The Cambridge Companion to the City in Literature

  • Filename: the-cambridge-companion-to-the-city-in-literature.
  • ISBN: 9781107028036
  • Release Date: 2014-10-06
  • Number of pages: 320
  • Author: Kevin R. McNamara
  • Publisher: Cambridge University Press



This Companion offers readers an accessible survey of the historical and symbolic relationships between literature and the city.

Endangered Dreams

  • Filename: endangered-dreams.
  • ISBN: 0195118022
  • Release Date: 1997
  • Number of pages: 402
  • Author: Kevin Starr
  • Publisher: Oxford University Press on Demand



California, Wallace Stegner observed, is like the rest of the United States, only more so. Indeed, the Golden State has always seemed to be a place where the hopes and fears of the American dream have been played out in a bigger and bolder way. And no one has done more to capture this epic story than Kevin Starr, in his acclaimed series of gripping social and cultural histories. Now Starr carries his account into the 1930s, when the political extremes that threatened so much of the Depression-ravaged world--fascism and communism--loomed large across the California landscape. In Endangered Dreams, Starr paints a portrait that is both detailed and panoramic, offering a vivid look at the personalities and events that shaped a decade of explosive tension. He begins with the rise of radicalism on the Pacific Coast, which erupted when the Great Depression swept over California in the 1930s. Starr captures the triumphs and tumult of the great agricultural strikes in the Imperial Valley, the San Joaquin Valley, Stockton, and Salinas, identifying the crucial role played by Communist organizers; he also shows how, after some successes, the Communists disbanded their unions on direct orders of the Comintern in 1935. The highpoint of social conflict, however, was 1934, the year of the coastwide maritime strike, and here Starr's narrative talents are at their best, as he brings to life the astonishing general strike that took control of San Francisco, where workers led by charismatic longshoreman Harry Bridges mounted the barricades to stand off National Guardsmen. That same year socialist Upton Sinclair won the Democratic nomination for governor, and he launched his dramatic End Poverty in California (EPIC) campaign. In the end, however, these challenges galvanized the Right in a corporate, legal, and vigilante counterattack that crushed both organized labor and Sinclair. And yet, the Depression also brought out the finest in Californians: state Democrats fought for a local New Deal; California natives helped care for more than a million impoverished migrants through public and private programs; artists movingly documented the impact of the Depression; and an unprecedented program of public works (capped by the Golden Gate Bridge) made the California we know today possible. In capturing the powerful forces that swept the state during the 1930s--radicalism, repression, construction, and artistic expression--Starr weaves an insightful analysis into his narrative fabric. Out of a shattered decade of economic and social dislocation, he constructs a coherent whole and a mirror for understanding our own time.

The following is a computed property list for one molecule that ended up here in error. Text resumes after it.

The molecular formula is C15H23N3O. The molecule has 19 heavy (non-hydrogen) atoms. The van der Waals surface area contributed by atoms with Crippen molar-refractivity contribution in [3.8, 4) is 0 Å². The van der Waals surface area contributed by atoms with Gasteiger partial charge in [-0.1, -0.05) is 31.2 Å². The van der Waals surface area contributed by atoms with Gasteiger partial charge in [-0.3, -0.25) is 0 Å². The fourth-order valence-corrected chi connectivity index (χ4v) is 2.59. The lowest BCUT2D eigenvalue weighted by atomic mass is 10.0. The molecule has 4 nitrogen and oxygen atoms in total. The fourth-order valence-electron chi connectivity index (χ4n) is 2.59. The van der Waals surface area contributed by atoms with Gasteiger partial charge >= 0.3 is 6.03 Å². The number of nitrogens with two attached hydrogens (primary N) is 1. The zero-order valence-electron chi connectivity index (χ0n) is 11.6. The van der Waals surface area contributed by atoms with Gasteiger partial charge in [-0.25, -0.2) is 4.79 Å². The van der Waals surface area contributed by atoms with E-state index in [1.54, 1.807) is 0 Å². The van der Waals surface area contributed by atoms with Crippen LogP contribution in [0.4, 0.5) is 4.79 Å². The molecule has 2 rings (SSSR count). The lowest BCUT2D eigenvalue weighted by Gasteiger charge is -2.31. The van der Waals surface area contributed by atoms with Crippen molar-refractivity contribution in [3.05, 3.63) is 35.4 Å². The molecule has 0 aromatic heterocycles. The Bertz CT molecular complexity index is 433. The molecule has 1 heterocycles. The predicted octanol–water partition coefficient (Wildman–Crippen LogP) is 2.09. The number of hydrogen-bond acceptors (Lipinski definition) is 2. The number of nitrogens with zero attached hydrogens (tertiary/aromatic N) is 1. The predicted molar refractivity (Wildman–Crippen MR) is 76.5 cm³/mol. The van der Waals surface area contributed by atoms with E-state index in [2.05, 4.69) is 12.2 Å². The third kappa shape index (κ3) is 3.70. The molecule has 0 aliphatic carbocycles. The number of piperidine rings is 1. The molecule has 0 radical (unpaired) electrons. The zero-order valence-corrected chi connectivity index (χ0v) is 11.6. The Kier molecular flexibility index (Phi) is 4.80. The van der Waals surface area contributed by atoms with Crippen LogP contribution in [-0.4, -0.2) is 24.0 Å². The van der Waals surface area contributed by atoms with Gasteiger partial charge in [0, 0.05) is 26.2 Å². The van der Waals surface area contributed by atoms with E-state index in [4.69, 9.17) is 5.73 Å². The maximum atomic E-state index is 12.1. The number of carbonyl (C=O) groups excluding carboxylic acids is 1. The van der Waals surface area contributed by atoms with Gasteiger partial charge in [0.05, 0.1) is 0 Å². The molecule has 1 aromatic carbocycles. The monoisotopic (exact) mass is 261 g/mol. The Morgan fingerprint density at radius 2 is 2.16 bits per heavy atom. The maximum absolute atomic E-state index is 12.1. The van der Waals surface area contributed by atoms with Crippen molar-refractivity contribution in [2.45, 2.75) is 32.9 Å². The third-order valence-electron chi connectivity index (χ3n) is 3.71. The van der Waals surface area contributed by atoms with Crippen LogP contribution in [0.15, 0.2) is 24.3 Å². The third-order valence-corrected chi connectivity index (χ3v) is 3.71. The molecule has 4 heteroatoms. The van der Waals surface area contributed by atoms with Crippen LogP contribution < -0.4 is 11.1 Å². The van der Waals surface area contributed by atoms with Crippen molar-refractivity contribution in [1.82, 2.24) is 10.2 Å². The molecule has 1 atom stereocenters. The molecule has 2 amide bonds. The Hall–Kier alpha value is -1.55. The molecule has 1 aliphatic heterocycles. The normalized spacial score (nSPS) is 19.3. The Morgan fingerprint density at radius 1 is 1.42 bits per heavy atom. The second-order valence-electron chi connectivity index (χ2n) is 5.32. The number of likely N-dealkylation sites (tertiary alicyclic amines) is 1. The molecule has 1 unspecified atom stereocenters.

The Body and the City

  • Filename: the-body-and-the-city.
  • ISBN: 9781135082611
  • Release Date: 2013-02-01
  • Number of pages: 288
  • Author: Steve Pile
  • Publisher: Routledge



Over the last century, psychoanalysis has transformed the ways in which we think about our relationships with others. Psychoanalytic concepts and methods, such as the unconscious and dream analysis, have greatly impacted on social, cultural and political theory. Reinterpreting the ways in which Geography has explored people's mental maps and their deepest feelings about places, The Body and the City outlines a new cartography of the subject. The author maps key coordinates of meaning, identity and power across the sites of body and city. Exploring a wide range of critical thinking, particularly the work of Lefebvre, Freud and Lacan, he analyses the dialectic between the individual and the external world to present a pathbreaking psychoanalysis of space.

Performing Site Specific Theatre

  • Filename: performing-site-specific-theatre.
  • ISBN: 9781137283498
  • Release Date: 2012-10-10
  • Number of pages: 253
  • Author: A. Birch
  • Publisher: Springer



This book investigates the expanding parameters for site-specific performance to account for the form's increasing popularity in the twenty-first century. Leading practitioners and theorists interrogate issues of performance and site to broaden our understanding of the role that place plays in performance and the ways that performance influences it

Urban politics

  • Filename: urban-politics.
  • ISBN: 0534604870
  • Release Date: 2005-08-08
  • Number of pages: 574
  • Author: Bernard H. Ross
  • Publisher: Wadsworth Pub Co



This text mixes the best classic theory and research on urban politics with the most recent developments in urban and metropolitan affairs. Six fundamental themes guide the book: the importance of private power and the rise of public-private partnerships; the continuing role of formal rules and structures of government; the importance of external affairs and intergovernmental relations in the modern city; commonalties and differences among Frostbelt and Sunbelt cities; the complexity of racial issues and the effect of the new immigration; and the importance of the gendered city.